2. You know, the Saanich peninsula is a lovely place to farm. Pretty sure bee keeping was on your list?

    On second thought, I’d like you to move in right next door to me and I’ll buy all my food from you….forever and ever.

  3. suburbanbushwacker

    Yep, same here.
    Our last bird flu outbreak was caused in the same way, big business doesn’t care and the regulator is asleep at the wheel.
    Where have I heard that before?

  4. LittleFfarm Dairy

    Alas, it’s the same here in the UK, too. And whilst shoppers prefer to turn a blind eye to where their food comes from purely because the supermarket offerings are cheap, I can’t see it changing any time soon. It’s so sad.

  5. Your topic is one of the reasons I buy as locally as possible. I support someone trying to make a living and eat the best food I’ve ever eaten.

  6. LittleFfarm Dairy

    BTW I loved that comment about “pushing a peanut uphill with your nose” – it had me chuckling all afternoon!

  7. Bernie Bailey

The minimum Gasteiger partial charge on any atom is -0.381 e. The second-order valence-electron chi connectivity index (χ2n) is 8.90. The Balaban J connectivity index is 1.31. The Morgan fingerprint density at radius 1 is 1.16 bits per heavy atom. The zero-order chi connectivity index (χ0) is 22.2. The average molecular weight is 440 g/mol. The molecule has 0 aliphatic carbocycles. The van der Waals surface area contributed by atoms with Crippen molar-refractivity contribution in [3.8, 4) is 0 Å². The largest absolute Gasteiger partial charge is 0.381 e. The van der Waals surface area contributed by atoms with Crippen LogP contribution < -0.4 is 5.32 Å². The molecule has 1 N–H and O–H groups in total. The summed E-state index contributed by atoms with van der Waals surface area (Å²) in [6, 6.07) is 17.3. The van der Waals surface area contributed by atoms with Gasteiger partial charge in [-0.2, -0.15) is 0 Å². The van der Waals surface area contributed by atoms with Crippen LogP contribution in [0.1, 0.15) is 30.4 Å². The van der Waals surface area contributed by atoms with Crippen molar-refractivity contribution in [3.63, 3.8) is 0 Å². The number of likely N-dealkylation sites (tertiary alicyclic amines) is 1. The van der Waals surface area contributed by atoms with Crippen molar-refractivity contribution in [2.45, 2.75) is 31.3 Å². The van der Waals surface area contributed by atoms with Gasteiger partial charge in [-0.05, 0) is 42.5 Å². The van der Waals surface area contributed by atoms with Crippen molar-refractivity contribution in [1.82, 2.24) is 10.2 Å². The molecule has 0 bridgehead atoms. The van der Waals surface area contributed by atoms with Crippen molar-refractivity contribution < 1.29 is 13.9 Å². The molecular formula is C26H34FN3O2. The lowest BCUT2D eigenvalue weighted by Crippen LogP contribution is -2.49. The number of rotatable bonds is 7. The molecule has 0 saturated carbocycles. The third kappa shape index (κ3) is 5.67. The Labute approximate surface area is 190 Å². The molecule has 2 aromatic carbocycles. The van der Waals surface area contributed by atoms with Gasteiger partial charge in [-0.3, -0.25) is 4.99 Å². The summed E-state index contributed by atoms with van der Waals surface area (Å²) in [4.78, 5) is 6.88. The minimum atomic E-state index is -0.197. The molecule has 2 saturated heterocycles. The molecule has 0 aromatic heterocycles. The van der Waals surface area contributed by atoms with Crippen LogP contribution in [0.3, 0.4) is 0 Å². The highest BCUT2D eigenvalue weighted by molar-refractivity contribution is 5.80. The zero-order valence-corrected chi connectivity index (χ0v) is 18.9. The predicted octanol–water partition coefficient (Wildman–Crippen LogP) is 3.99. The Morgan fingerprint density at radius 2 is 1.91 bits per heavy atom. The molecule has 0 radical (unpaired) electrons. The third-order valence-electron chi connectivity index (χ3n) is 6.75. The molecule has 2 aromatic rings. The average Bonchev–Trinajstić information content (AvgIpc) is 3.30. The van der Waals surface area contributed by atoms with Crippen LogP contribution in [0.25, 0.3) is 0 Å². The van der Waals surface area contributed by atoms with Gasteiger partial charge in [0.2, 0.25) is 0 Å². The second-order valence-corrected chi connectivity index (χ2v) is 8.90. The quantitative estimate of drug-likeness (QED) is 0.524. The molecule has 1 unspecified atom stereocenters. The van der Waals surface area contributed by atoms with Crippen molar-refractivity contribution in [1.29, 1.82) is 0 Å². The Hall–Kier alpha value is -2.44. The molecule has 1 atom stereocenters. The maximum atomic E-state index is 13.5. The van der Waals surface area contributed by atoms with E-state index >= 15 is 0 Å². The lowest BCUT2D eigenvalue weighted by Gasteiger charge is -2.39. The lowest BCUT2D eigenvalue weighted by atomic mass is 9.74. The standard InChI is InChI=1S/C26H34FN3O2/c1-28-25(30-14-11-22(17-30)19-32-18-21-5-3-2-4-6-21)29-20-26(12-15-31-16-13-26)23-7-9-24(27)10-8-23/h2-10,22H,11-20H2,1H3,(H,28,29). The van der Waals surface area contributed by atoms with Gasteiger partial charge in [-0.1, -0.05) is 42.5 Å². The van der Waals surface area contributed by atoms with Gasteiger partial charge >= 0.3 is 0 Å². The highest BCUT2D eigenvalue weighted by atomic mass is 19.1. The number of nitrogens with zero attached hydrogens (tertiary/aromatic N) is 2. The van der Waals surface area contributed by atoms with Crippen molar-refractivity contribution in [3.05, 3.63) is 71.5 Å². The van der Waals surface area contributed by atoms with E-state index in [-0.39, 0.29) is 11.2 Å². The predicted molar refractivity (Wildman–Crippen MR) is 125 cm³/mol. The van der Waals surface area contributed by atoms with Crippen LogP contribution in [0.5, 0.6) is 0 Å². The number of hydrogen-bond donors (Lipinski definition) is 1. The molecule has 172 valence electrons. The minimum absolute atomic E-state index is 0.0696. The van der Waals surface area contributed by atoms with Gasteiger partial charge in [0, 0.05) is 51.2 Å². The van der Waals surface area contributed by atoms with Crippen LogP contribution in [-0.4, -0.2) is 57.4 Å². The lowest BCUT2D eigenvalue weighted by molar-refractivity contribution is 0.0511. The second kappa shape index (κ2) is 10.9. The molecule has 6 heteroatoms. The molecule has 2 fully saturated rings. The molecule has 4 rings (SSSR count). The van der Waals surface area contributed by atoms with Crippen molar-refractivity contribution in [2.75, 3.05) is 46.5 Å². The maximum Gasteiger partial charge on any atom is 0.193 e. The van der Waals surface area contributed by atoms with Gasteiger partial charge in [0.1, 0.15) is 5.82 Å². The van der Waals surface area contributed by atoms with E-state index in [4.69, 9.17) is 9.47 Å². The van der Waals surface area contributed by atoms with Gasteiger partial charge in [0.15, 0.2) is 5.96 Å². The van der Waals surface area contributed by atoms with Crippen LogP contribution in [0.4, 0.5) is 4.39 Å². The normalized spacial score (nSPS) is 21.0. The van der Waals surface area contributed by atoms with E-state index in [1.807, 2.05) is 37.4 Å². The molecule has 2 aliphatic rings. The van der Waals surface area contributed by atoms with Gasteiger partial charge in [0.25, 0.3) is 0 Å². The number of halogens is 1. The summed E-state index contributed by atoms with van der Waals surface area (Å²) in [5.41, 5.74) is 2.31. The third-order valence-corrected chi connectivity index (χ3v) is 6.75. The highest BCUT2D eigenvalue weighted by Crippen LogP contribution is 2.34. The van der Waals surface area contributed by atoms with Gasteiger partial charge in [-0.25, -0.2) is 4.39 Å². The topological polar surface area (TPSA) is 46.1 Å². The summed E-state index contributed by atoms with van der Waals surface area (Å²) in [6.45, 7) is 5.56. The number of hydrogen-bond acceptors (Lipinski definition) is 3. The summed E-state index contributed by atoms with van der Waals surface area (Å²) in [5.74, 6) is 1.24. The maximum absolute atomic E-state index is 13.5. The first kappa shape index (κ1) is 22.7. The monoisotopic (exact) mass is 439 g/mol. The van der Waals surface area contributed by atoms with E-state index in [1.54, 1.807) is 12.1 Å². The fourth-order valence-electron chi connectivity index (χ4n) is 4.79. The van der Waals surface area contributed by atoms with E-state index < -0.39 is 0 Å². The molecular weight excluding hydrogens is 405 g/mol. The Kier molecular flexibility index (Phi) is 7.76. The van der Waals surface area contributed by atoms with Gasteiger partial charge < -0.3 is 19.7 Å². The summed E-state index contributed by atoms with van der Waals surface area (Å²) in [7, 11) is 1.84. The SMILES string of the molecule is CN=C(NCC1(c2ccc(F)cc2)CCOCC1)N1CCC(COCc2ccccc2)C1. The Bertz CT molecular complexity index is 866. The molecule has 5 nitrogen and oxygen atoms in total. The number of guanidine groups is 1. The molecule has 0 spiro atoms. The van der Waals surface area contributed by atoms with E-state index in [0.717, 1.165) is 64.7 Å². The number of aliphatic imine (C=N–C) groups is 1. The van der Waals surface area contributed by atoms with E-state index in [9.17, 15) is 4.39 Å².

Just a little tid-bit from the guy that owned the last legal processing dairy in western Ontario and second last in all of south western Ontario. I was forced out of business by a corrupted marketing system in favor of global players (please read articles in the bovine. wordpress or Google Bernie Bailey). A lot of the one hundred farmers that shipped into my dairy new me on a first name basis and knew where their products were sold, now it goes in a big truck and they have no idea where to from that point on. The big three dairies in Canada buy cheap imported milk solids from other countries and label it Canadian cheese (and I am sure this practice is wide spread in the food industry); lowest cost, largest margins and false labeling–welcome to globalization. But the marketing board cannot control the global players that they have crawled into bed with and probably wish that they had local dairies to sell to, instead they have to announce that another thousand farms will disappear in Ontario over the next two years because of slumping sales; but this time around, instead of the board forcing out farmers the way they did with all small dairies, the global players are dictating to the government and marketing boards who have become useless in this economic run a way train. Having said all that, I was not against globalization until I realized that all it means is job lost in Canada because our civil servants who are suppose to look out for our interests are there to secure their own pension and no one else. Still one vote…